Spicy Garlic Dill Pickles

I made pickles! You might think that this has something to do with a strange pregnancy craving. After all, the “pickles and ice cream” combo has been synonymous with pregnancy since the turn of the twentieth century!

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But alas, my journey into pickle-making was prompted by nothing more than an abundance of cucumbers in our garden this year. Pickling has become something of a trend (see: Portlandia) and I was pleasantly surprised at how easy it was!

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The cucumbers we grew this year happened to be pickling cucumbers. That’s the only itty bitty cucumber plant the nursery had at the time we were ready to plant the garden, and honestly, we don’t really know the difference. They’re short and kind of chubby and apparently they love growing in our garden. I researched a few different pickle recipes and went rogue with my own concoction, a tart and garlicky version with a kick from homegrown jalapenos. After re-washing some pint jars (leftover from last year’s NOG), I started by cutting up the cukes, some into spears and some into slices.

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To make the brine, I heated a combination of water and apple cider vinegar on the stove. I dissolved a couple of heaping tablespoons of kosher salt into the liquid.

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Into the sterilized jars, I shoved a lot of fresh dill fronds and dropped a couple of whole smashed garlic cloves in them, too. I filled the jars with the cucumbers, then added more flavorings with mustard seed, crushed red pepper, and whole peppercorns.

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For heat, I added thick jalapeno slices (seeds included!) and another garlic clove on top of the cucumbers. I managed to stuff another dill frond in each jar before pouring the hot brine through a funnel over the whole thing. I made sure the cucumbers were covered with the liquid but left a little bit of space at the top of the jar.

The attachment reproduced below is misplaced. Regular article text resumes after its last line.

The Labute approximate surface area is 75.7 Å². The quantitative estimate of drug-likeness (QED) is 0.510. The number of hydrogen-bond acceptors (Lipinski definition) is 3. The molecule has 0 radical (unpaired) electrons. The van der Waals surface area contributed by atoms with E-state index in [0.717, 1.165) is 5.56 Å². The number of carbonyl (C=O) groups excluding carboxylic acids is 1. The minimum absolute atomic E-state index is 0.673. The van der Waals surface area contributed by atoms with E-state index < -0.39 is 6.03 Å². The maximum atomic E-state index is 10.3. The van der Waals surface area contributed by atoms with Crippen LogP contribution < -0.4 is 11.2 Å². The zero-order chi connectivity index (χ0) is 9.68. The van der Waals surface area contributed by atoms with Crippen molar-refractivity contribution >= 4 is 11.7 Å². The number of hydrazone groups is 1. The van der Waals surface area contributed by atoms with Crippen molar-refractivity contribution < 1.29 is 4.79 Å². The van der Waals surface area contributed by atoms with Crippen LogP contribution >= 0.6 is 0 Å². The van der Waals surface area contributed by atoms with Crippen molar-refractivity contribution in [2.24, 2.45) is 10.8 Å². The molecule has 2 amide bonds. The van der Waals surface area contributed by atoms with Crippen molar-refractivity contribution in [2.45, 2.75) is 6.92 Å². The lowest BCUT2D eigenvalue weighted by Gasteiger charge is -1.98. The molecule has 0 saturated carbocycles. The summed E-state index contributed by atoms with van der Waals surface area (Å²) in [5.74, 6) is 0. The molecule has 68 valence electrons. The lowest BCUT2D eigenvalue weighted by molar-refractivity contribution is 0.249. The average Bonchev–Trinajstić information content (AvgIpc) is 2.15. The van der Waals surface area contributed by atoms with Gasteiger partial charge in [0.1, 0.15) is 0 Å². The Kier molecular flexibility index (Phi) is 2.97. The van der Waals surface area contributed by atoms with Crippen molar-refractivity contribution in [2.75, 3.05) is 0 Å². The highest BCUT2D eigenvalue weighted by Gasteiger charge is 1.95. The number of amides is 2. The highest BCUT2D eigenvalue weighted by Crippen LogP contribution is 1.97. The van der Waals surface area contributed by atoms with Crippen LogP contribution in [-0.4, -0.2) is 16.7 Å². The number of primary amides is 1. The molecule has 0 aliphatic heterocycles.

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That’s all there is to it! I love seeing all of the other ingredients among the cucumbers. I left the sealed jars on the counter to cool for two days. Before we left on our trip, I popped them into the fridge to get pickly and delicious.

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When we returned from our trip two weeks later, we tasted our pickle experiment. The soak in the brine had made those cucumbers tart and delicious. Because I didn’t do a traditional jarring method using heat, the pickles retained a satisfying crunch. You can really taste all of the flavors- dill, pepper, garlic- and there’s a nice heat from those jalapenos that comes a few seconds after you take a bite! I love that the cucumbers and jalapeños came from our own backyard.

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After munching on a few pickles, we brainstormed how to enjoy them in recipes. They’d be a tasty addition to any burger or fried chicken sandwich. They’d be delightful chopped into a relish and served on sausages or hot dogs, or stirred into a tartar sauce for dipping. It would also be interesting in potato salad or deviled eggs. But we decided to make Cuban sandwichesand they were fabulous.

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But that’s a post for another day.

Spicy Garlic Dill Pickles

You’ll need:

  • 4 pickling cucumbers, cut into spears or thick slices
  • 2/3 cup water
  • 2/3 cup apple cider vinegar
  • 2 heaping tablespoons kosher salt
  • Lots of fresh dill: I used three ¼ oz. packages
  • 6-8 large garlic cloves, smashed and peeled
  • 1 teaspoon mustard seed, divided
  • 1 teaspoon crushed red pepper, divided
  • 1 teaspoon whole peppercorns, divided
  • 1 large jalapeno, sliced and divided

In a sauce pot, combine the water, apple cider vinegar, and salt. Bring to a simmer and dissolve the salt.

Sterilize two lidded pint jars in the dishwasher. Into each, add plenty of dill fronds and a couple of garlic cloves. Fill the jars with the cucumbers. Into each jar, add ½ teaspoon each of the mustard seed, crushed red pepper, and peppercorns. Divide the jalapeno slices between the two jars. Finish with more dill.

Through a funnel, carefully fill the jars with the hot brine, making sure to cover the cucumbers and leaving a bit of space between the brine and the lid. Cover tightly with the lid and set on the counter for 48 hours. Pop the jars in the fridge to pickle for two weeks. The pickles should last a couple of months! Cheers to homegrown and homemade. YUM.

Hungry for more? Check out the collection of recipes on the FOOD BLISS page.

The New 52: A recipe for each week in 2015.

One year ago: Fall magic on Spring Trail

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